Q. 74 "How do Baptism and the Lord’s Supper become spiritually helpful?"

A. "Baptism and the Lord’s Supper become spiritually helpful, not from any virtue in them, or in him who administers them, but only by the blessing of Christ, and the working of the Spirit in those who by faith receive them."


Q. 75 "What is Baptism?"

A. "Baptism is an ordinance of the New Testament, instituted by Jesus Christ to be to the person baptised a sign of his fellowship with Him in His death, and burial, and resurrection, of his being engrafted into Him of remission of sins, and of his giving up himself to God through Jesus Christ, to live and walk in newness of life."


Q. 80 "What is the Lord's Supper?"

A. "The Lord’s Supper is an ordinance of the New Testament, instituted by Jesus Christ; in which, by giving and receiving bread and wine, according to His appointment, His death is shown forth, and the worthy receivers are, not after a corporeal and earthly manner, but by faith, made partakers of His body and blood with all His benefits, to their spiritual nourishment and growth in grace."


Q. 81"What is required of the worthy receiving of the Lord’s Supper?" A. "It is required of those who would worthily partake of the Lord’s Supper, that they examine themselves of their knowledge to discern the Lord’s body, of their faith to feed upon him, of their repentance, love, and new obedience, lest coming unworthy, they eat and drink judgment to themselves."


Baptism

Q. 3. "Why is it done in the name of the Father, the Son and the Holy Ghost?"

A. "To denote that the person baptized thus professes to believe these three to be God, and to devote himself to His service."


Q. 4. "What does the use of water in Baptism represent?"

A. "The washing away of our sins by the cleansing influences of the Holy Spirit."


Q. 5. "What does the act of immersion represent?"

A. "The union of the believer with Christ in His death."


Q. 6. "Do the Scriptures assign this union as a reason why we are to profess Christ by immersion?"

A. "They do; they tell us that it is on this account that we are buried with Christ by baptism unto death."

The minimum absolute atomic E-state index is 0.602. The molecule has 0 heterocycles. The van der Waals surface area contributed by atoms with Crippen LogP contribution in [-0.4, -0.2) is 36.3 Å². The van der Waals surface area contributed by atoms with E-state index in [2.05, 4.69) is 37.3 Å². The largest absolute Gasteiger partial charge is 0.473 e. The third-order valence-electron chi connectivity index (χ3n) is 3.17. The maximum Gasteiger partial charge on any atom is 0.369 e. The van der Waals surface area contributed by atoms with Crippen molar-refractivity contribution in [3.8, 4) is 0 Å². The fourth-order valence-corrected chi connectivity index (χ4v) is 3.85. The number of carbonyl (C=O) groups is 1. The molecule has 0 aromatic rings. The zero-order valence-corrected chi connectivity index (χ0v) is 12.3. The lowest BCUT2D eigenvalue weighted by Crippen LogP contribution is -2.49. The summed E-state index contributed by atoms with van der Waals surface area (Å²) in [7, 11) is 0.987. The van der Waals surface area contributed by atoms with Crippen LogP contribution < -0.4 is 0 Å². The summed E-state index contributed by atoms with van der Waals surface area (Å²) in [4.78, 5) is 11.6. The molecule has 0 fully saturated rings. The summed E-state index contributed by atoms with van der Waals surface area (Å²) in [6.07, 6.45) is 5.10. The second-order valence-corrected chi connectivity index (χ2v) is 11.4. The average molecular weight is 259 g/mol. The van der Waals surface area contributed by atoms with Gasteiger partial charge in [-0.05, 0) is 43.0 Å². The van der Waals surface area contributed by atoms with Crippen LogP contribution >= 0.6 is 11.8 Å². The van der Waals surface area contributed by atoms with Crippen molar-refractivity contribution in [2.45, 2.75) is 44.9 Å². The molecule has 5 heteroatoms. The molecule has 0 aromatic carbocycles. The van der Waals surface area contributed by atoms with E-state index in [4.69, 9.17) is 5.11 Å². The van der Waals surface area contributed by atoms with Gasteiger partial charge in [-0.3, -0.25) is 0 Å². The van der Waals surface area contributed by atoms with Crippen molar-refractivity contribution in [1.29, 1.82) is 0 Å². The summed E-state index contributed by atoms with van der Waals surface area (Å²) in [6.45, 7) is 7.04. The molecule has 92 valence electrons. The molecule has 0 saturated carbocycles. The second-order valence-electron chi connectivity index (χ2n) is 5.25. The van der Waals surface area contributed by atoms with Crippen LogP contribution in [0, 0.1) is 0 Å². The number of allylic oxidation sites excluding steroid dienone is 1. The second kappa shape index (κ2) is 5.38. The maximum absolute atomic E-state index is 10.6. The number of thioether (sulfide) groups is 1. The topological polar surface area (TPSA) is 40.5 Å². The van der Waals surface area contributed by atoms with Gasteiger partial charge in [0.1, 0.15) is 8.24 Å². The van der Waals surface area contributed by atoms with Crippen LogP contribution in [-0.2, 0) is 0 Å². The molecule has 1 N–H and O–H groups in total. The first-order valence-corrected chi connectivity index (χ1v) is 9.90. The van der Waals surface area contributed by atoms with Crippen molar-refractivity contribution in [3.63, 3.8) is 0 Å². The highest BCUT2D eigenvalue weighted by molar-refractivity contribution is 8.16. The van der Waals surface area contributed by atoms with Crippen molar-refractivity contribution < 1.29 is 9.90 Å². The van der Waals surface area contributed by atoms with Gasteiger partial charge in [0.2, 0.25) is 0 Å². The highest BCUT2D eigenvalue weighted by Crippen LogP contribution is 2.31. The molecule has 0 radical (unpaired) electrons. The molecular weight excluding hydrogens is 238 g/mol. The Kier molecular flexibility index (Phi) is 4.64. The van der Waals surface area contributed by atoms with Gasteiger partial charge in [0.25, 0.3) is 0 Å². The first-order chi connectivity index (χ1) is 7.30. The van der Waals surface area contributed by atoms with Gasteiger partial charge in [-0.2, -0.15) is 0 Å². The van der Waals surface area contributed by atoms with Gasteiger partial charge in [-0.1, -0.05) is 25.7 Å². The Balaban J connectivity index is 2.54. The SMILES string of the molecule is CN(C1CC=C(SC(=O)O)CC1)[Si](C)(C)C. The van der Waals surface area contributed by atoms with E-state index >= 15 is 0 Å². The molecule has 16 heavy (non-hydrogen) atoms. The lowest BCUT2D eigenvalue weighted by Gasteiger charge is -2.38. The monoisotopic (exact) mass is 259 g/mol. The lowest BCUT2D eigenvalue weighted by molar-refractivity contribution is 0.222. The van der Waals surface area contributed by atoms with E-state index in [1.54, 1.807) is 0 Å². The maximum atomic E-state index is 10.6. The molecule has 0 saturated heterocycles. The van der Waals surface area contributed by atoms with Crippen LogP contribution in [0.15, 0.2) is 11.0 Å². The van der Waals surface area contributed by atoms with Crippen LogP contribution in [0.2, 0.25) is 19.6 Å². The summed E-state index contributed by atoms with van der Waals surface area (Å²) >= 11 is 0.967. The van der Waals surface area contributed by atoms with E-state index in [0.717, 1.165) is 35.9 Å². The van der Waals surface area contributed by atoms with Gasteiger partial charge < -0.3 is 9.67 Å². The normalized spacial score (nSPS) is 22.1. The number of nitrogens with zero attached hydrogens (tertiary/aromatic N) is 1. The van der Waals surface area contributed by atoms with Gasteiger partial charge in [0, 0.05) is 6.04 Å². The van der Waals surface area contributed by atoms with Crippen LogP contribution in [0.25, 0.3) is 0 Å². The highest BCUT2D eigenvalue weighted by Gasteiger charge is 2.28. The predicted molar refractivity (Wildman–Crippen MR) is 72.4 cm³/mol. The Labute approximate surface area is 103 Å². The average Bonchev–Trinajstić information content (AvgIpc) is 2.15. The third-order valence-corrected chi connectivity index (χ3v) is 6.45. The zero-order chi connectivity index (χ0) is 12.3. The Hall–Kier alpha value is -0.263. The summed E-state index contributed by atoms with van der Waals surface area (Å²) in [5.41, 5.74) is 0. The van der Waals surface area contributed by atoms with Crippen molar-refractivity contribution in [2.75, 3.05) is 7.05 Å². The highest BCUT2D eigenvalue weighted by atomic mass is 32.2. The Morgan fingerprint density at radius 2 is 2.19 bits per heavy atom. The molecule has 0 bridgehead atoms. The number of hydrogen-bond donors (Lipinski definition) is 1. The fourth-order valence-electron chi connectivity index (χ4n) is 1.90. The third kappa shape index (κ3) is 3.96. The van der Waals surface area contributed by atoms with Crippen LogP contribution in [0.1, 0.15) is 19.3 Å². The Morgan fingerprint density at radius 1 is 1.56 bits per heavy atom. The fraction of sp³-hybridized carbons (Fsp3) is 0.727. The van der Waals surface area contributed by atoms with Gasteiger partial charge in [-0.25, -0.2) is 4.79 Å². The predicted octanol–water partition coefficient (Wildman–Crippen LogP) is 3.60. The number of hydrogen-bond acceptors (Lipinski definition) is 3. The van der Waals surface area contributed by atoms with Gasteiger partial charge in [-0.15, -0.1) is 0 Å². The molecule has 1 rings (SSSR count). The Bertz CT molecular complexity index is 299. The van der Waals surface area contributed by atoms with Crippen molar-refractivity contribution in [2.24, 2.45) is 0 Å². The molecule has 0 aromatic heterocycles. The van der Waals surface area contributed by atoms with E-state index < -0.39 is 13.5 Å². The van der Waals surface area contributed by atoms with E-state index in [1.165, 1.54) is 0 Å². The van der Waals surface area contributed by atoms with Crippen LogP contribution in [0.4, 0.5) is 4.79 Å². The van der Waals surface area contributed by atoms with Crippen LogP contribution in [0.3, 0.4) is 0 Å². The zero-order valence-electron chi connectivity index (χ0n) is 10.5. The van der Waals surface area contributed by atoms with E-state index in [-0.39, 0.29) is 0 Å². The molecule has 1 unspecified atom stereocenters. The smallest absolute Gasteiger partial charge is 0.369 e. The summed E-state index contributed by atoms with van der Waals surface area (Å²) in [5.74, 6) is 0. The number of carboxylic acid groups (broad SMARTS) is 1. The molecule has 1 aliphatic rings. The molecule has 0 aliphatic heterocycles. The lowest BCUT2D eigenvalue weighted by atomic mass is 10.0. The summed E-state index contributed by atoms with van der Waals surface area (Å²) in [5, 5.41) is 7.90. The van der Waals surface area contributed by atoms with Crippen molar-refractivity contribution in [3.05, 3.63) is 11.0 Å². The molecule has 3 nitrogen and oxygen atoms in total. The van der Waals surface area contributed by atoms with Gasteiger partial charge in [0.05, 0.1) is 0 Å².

The Lord's Supper

Q. 6. "What does the Lord's Supper represent?"

A. "The death and sufferings of Christ."


Q. 7. "Does the mere partaking, either of Baptism or the Lord's Supper confer spiritual blessings?"

A. "No; they are worthless, if not injurious, to those who do not exercise faith."


Q. 8. "But how is it when they are partaken of by those who do exercise faith?"

A. "The Spirit of God makes them, to such persons, precious means of grace."


Lesson 11: Baptism and the Lord's Supper

Q. 1. "Who ought to be baptized?"

A. "Every believer in Christ ought to be baptized."


Q. 2. "Why ought every believer in Christ to be baptized?"

A. "Because Christ has commanded us to declare our faith in Him by being baptized."


Q. 4. "What does this signify?"

A. "The water signifies purification from sin, and the immersion signifies that we are dead to sin, and like Christ have been buried and risen again."


Q. 5. "Does baptism procure forgiveness or the new birth?"

A. "No, baptism only represents regeneration and forgiveness like a picture."


Q. 6. "What is meant by our being baptized "in the name of the Father and of the Son and of the Holy Spirit"?"

A. "It means that we take God the Father, the Son, and the Spirit as our Sovereign and Savior."


Q. 7. "What is the solemn duty of all who have been baptized?"

A. "It is the duty of all who have been baptized to live that new life of purity and obedience which their baptism signifies."


Q. 8. "What is the Lord's Supper?"

A. "A church observes the Lord's Supper by eating bread and drinking wine to represent the body and blood of our Savior."


Q. 9. "Why ought the bread and wine to be thus taken?"

A. "Because Christ has commanded us to eat bread and drink wine in remembrance of Him."


Q. 10. "Who ought to partake of the Lord's Supper"

A. "Those ought to partake of the Lord's Supper who have believed in Christ, and have been baptized, and are trying to live in obedience of Christ's commands."


Article XIII, Baptism and the Lord's Supper

"Christian baptism is the immersion of a believer in water in the name of the Father, the Son, and the Holy Spirit. The act is a symbol of our faith in a crucified, buried and risen Saviour. It is prerequisite to the privileges of a church relation and to the Lord's Supper, in which the members of the church, by the use of bread and wine, commemorate the dying love of Christ."

61 views0 comments

Recent Posts

See All

Comments


bottom of page